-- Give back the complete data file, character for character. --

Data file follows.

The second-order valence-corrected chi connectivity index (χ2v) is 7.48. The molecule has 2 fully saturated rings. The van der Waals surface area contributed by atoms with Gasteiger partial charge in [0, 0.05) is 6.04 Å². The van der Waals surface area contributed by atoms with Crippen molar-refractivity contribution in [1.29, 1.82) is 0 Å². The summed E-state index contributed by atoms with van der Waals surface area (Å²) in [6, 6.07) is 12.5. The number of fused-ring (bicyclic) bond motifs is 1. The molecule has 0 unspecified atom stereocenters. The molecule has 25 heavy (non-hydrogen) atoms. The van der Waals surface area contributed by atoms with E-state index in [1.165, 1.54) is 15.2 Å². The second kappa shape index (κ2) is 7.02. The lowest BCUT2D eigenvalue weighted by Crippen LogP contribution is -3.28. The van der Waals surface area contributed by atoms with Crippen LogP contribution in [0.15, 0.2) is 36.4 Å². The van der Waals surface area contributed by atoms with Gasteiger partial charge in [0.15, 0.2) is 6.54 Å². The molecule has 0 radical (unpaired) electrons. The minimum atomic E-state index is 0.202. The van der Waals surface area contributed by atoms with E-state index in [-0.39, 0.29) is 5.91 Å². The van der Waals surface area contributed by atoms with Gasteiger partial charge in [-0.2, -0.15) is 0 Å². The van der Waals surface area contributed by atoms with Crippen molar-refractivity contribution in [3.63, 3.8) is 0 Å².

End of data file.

The second-order valence-corrected chi connectivity index (χ2v) is 7.48. The molecule has 2 fully saturated rings. The van der Waals surface area contributed by atoms with Gasteiger partial charge in [0, 0.05) is 6.04 Å². The van der Waals surface area contributed by atoms with Crippen molar-refractivity contribution in [1.29, 1.82) is 0 Å². The summed E-state index contributed by atoms with van der Waals surface area (Å²) in [6, 6.07) is 12.5. The number of fused-ring (bicyclic) bond motifs is 1. The molecule has 0 unspecified atom stereocenters. The molecule has 25 heavy (non-hydrogen) atoms. The van der Waals surface area contributed by atoms with E-state index in [1.165, 1.54) is 15.2 Å². The second kappa shape index (κ2) is 7.02. The lowest BCUT2D eigenvalue weighted by Crippen LogP contribution is -3.28. The van der Waals surface area contributed by atoms with Crippen LogP contribution in [0.15, 0.2) is 36.4 Å². The van der Waals surface area contributed by atoms with Gasteiger partial charge in [0.15, 0.2) is 6.54 Å². The molecule has 0 radical (unpaired) electrons. The minimum atomic E-state index is 0.202. The van der Waals surface area contributed by atoms with E-state index in [-0.39, 0.29) is 5.91 Å². The van der Waals surface area contributed by atoms with Gasteiger partial charge in [-0.2, -0.15) is 0 Å². The van der Waals surface area contributed by atoms with Crippen molar-refractivity contribution in [3.63, 3.8) is 0 Å².